Kathleen Jones: Reading My Mother's Reading Diary
I sporadically keep a log of what I read. I always start off with good intentions, write them all down for a few weeks and then get caught up in other things, leaving the pages blank. Only a few out of the thousands of books I’ve read since I left school have been recorded.
But, when my mother died a few years ago I discovered among her things a series of little notebooks that were a record of her reading from 1948 until the week before she died, with very few gaps. She was a voracious reader and had a book in her hand when she slipped into her last coma.
In her notebooks she wrote the month, title and author and gave each book a star rating that reflected how much she had enjoyed it. I’ve found it fascinating to go back and discover who were the most fashionable authors of each decade. She also read the classics widely - particularly Dickens and Doestoevsky, but not much Hardy or Jane Austen. Trollope and Walpole were among her favourites. Her notebooks are also a stark reminder of all the best-selling books that have slipped from view. It’s a veritable Cemetery of Forgotten Authors. Norah Lofts, Margaret Trouncer, Susan Howatch, Catherine Gaskin, Anya Seton, Margaret Irwin...... How many of them are read now?
In the 1940s she was reading Margaret Irwin’s ‘Royal Flush’ (3 stars) and Richmal Crompton’s ‘There are Four Seasons’ (2 stars). Hands up anyone who knew that Richmal Crompton wrote adult fiction? Marie Corelli, Hillaire Belloc and Mrs Humphrey Ward feature frequently on the pages of this first notebook. I have to confess that, though the names are vaguely familiar, I haven't read any of these authors apart from Richmal Crompton's Just William, (and I thought she was a bloke!) Mum had a longing to visit far away places - ‘Journey to Samarkand’ by Rosita Forbes and ‘The Bridge of San Luis Rey’ (Thornton Wilder) only two examples of titles that fed her wanderlust and she read every book ever written about the Egyptian pyramids and Tutankhamen's tomb.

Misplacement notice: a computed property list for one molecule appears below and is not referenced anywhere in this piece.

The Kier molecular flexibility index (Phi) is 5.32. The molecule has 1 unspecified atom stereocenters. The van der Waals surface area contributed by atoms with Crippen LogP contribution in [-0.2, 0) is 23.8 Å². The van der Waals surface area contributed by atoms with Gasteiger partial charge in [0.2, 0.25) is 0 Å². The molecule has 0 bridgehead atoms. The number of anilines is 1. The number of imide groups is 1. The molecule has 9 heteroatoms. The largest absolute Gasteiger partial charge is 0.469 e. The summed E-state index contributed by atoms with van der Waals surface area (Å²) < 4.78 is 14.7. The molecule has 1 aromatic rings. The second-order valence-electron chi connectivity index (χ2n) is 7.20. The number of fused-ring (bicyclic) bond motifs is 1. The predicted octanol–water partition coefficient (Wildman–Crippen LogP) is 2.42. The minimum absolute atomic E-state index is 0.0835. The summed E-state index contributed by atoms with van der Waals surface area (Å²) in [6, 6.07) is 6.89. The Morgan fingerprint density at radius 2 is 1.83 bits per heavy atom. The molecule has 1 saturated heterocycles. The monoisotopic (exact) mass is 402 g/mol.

During the fifties she gobbled up Mary Webb, Axel Munthe, Arthur Koestler and her taste in titles ranged from ‘The Nun’ to the ‘Sorrows of Satan’. By the end of the decade it was Elizabeth Jane Howard, Neville Shute, Pearl Buck and Howard Spring that caught her attention. In the sixties, when her life was going through some big upheavals, she discovered Elizabeth Bowen and Patrick White and began to read more and more historical fiction. I can remember her reading every Jean Plaidy ever published and then Edith Pargeter and Ellis and Maureen Peters.
As Mum settled into middle age, it was biography that drew her - she loved Elizabeth Longford’s books, but not Antonia Fraser (too much detail not enough story) - and then developed a taste for celebrity memoirs, particularly the film star icons of her youth. She was also reading contemporary authors avidly, sometimes 7 books a month - Paul Gallico, Monica Dickens, Pamela Hansford Johnson, Sally Beauman, Margaret Drabble, Barbara Pym, Maeve Binchy, Paul Scott - she devoured their entire catalogues recording every one in her neat copperplate script. It was a rare book that got five stars, but the Jewel in the Crown got them, underlined.
In the 1990s and into the twenty first century she became fascinated by political memoirs, however weighty the tomes - loving Alan Clark, Michael Heseltine, Alastair Campbell - I can remember her exclaiming over the revelations as she read. She liked foreign correspondents and political commentators too - particularly Katie Adie, John Simpson and George Alagiah. Ill and unable to sleep in her last years she would read for hours in bed at night - often raunchy romances verging on erotica or historical best-sellers like Philippa Gregory - books that didn’t need too much concentration. I was amazed at the breadth of her reading.